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Policy Basics: Introduction to Medicaid

UPDATED
May 8, 2013

What Is Medicaid?

Created by Congress in 1965, Medicaid is a public insurance program that provides health coverage to low-income families and individuals, including children, parents, pregnant women, seniors, and people with disabilities. Medicaid is funded jointly by the federal government and the states.

Each state operates its own Medicaid program within federal guidelines. Because the federal guidelines are broad, states have a great deal of flexibility in designing and administering their programs. As a result, Medicaid eligibility and benefits can and often do vary widely from state to state.

In 2012, Medicaid provided health coverage for 67 million low-income Americans over the course of the year, including 32 million children, 19 million adults (mostly low-income working parents), 6 million seniors, and 11 million persons with disabilities, according to Congressional Budget Office estimates.

Children account for nearly half of all Medicaid enrollees but just one-fifth of Medicaid spending. Only one-quarter of Medicaid enrollees are seniors or persons with disabilities, but because these beneficiaries need more (and more costly) health care services, they account for nearly two-thirds of all Medicaid spending.

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Medicaid is sometimes confused with Medicare, the federally administered, federally funded health insurance program for people over 65 and some people with disabilities. Unlike Medicaid, Medicare is not limited to those with low incomes and resources. More than 9 million low-income seniors and people with disabilities -- so-called "dual eligibles" -- are enrolled in both Medicare and Medicaid.

Health reform will change some aspects of Medicaid eligibility, coverage, and financing. For more details, see "How Will Health Reform Affect Medicaid?" below.

Who Is Eligible for Medicaid?

Medicaid is an "entitlement" program, which means that anyone who meets eligibility rules has a right to enroll in Medicaid coverage. It also means that states have guaranteed federal financial support for part of the cost of their Medicaid programs.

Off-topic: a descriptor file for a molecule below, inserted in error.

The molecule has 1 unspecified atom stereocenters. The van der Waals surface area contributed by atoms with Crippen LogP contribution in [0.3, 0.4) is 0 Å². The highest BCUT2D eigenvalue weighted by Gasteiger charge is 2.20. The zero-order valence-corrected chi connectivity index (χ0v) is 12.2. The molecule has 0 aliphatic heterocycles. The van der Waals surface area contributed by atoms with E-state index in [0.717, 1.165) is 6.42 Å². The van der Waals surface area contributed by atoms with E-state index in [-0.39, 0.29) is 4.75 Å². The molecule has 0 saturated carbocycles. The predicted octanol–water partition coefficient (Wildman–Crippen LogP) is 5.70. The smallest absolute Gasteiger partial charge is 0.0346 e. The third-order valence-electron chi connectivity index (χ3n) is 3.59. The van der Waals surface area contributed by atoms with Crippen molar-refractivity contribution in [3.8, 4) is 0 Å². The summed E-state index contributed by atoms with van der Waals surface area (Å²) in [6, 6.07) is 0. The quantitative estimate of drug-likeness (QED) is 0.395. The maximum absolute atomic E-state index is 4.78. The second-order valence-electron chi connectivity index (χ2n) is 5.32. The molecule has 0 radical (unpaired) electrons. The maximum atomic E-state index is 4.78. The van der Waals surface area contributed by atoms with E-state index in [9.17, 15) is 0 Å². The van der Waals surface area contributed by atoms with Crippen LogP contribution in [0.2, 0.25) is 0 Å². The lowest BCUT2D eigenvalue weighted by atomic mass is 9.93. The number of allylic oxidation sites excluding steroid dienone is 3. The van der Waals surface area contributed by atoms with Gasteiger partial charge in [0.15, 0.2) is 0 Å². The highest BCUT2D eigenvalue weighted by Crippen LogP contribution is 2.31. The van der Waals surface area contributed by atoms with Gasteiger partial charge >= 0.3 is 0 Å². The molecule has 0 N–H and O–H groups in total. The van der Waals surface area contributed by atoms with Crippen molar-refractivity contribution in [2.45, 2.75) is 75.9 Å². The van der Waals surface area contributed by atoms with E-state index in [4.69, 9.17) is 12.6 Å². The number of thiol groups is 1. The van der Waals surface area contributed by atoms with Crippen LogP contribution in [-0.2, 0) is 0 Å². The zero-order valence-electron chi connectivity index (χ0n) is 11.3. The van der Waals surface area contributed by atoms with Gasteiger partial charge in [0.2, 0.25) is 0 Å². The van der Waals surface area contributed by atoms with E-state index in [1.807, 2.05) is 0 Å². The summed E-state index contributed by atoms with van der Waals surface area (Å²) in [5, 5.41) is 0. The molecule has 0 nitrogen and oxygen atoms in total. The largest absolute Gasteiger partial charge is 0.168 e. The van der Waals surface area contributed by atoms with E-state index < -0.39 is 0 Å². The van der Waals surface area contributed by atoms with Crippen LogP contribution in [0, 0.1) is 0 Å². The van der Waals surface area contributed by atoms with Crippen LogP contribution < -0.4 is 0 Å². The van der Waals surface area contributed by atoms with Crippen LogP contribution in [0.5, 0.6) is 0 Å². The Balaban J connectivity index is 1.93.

In order to receive federal funding, states must cover certain "mandatory" populations:

  • children under age 6 in families with income below 133 percent of the federal poverty line ($25,975 for a family of three in 2013);
  • children aged 6-18 in families with income below the poverty line;
  • pregnant women with income below 133 percent of the poverty line;
  • parents whose income is within the state's eligibility limit for cash assistance that was in place prior to welfare reform; and
  • most seniors and persons with disabilities who receive cash assistance through the Supplemental Security Income (SSI) program.

States may also receive federal Medicaid funds for the costs of covering additional, "optional" populations, including: pregnant women, children, and parents with income above "mandatory" coverage income limits; seniors and persons with disabilities with income below the poverty line; and "medically needy" people -- those whose income exceeds the state's regular Medicaid eligibility limit but who have high medical expenses (such as for nursing home care) that reduce their disposable income below the eligibility limit. Because states have broad flexibility to determine which of these groups they will cover and at what income levels, Medicaid eligibility currently varies significantly from state to state. While states have the option to expand coverage for parents, eligibility levels remain low. In the typical state, Medicaid eligibility is now limited to working parents with incomes at 61 percent of the poverty line and unemployed parents at 37 percent of the poverty line.

Not all low-income Americans are eligible for Medicaid. In particular, in most states, childless adults -- that is, those over 21 who are not disabled, not pregnant, and not elderly -- are generally not eligible for Medicaid, no matter how poor they are. In addition, legal immigrants are barred from Medicaid for their first five years in this country, even if they meet all of the program's eligibility requirements.

Medicaid is a counter-cyclical program. In other words, its enrollment expands to meet rising needs during an economic downturn, when people lose their jobs and their job-based health coverage. During the Great Recession and its aftermath, more than 10 million additional people enrolled in Medicaid; more than half were children.